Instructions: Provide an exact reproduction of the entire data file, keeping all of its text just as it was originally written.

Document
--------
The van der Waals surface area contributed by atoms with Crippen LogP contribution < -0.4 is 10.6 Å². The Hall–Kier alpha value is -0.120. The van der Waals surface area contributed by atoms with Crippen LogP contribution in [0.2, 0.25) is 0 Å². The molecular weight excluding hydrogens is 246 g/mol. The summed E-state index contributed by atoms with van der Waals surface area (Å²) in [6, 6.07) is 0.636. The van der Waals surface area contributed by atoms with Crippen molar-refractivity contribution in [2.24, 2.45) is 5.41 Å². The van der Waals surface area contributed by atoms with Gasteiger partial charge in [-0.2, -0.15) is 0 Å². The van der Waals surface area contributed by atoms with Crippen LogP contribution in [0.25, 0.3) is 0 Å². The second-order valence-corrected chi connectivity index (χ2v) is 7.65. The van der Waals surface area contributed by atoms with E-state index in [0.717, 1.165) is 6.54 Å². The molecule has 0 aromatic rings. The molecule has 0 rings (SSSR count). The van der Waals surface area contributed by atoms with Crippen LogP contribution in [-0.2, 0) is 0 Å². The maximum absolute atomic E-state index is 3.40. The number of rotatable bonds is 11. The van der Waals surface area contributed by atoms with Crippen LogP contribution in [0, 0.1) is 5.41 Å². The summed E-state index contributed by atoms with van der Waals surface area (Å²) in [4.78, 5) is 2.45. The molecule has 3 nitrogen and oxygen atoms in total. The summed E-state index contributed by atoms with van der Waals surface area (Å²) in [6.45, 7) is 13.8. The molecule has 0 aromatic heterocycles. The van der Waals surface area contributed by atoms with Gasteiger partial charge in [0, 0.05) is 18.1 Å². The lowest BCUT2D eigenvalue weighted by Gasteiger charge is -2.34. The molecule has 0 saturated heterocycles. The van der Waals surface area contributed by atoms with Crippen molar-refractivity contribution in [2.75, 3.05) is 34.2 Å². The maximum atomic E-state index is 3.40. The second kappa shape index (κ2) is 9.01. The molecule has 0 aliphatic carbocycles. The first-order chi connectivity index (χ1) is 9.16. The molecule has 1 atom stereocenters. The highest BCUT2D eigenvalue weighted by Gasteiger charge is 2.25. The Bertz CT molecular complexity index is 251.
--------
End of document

The van der Waals surface area contributed by atoms with Crippen LogP contribution < -0.4 is 10.6 Å². The Hall–Kier alpha value is -0.120. The van der Waals surface area contributed by atoms with Crippen LogP contribution in [0.2, 0.25) is 0 Å². The molecular weight excluding hydrogens is 246 g/mol. The summed E-state index contributed by atoms with van der Waals surface area (Å²) in [6, 6.07) is 0.636. The van der Waals surface area contributed by atoms with Crippen molar-refractivity contribution in [2.24, 2.45) is 5.41 Å². The van der Waals surface area contributed by atoms with Gasteiger partial charge in [-0.2, -0.15) is 0 Å². The van der Waals surface area contributed by atoms with Crippen LogP contribution in [0.25, 0.3) is 0 Å². The second-order valence-corrected chi connectivity index (χ2v) is 7.65. The van der Waals surface area contributed by atoms with E-state index in [0.717, 1.165) is 6.54 Å². The molecule has 0 aromatic rings. The molecule has 0 rings (SSSR count). The van der Waals surface area contributed by atoms with Crippen LogP contribution in [-0.2, 0) is 0 Å². The maximum absolute atomic E-state index is 3.40. The number of rotatable bonds is 11. The van der Waals surface area contributed by atoms with Crippen LogP contribution in [0, 0.1) is 5.41 Å². The summed E-state index contributed by atoms with van der Waals surface area (Å²) in [4.78, 5) is 2.45. The molecule has 3 nitrogen and oxygen atoms in total. The summed E-state index contributed by atoms with van der Waals surface area (Å²) in [6.45, 7) is 13.8. The molecule has 0 aromatic heterocycles. The van der Waals surface area contributed by atoms with Gasteiger partial charge in [0, 0.05) is 18.1 Å². The lowest BCUT2D eigenvalue weighted by Gasteiger charge is -2.34. The molecule has 0 saturated heterocycles. The van der Waals surface area contributed by atoms with Crippen molar-refractivity contribution in [2.75, 3.05) is 34.2 Å². The maximum atomic E-state index is 3.40. The second kappa shape index (κ2) is 9.01. The molecule has 0 aliphatic carbocycles. The first-order chi connectivity index (χ1) is 9.16. The molecule has 1 atom stereocenters. The highest BCUT2D eigenvalue weighted by Gasteiger charge is 2.25. The Bertz CT molecular complexity index is 251.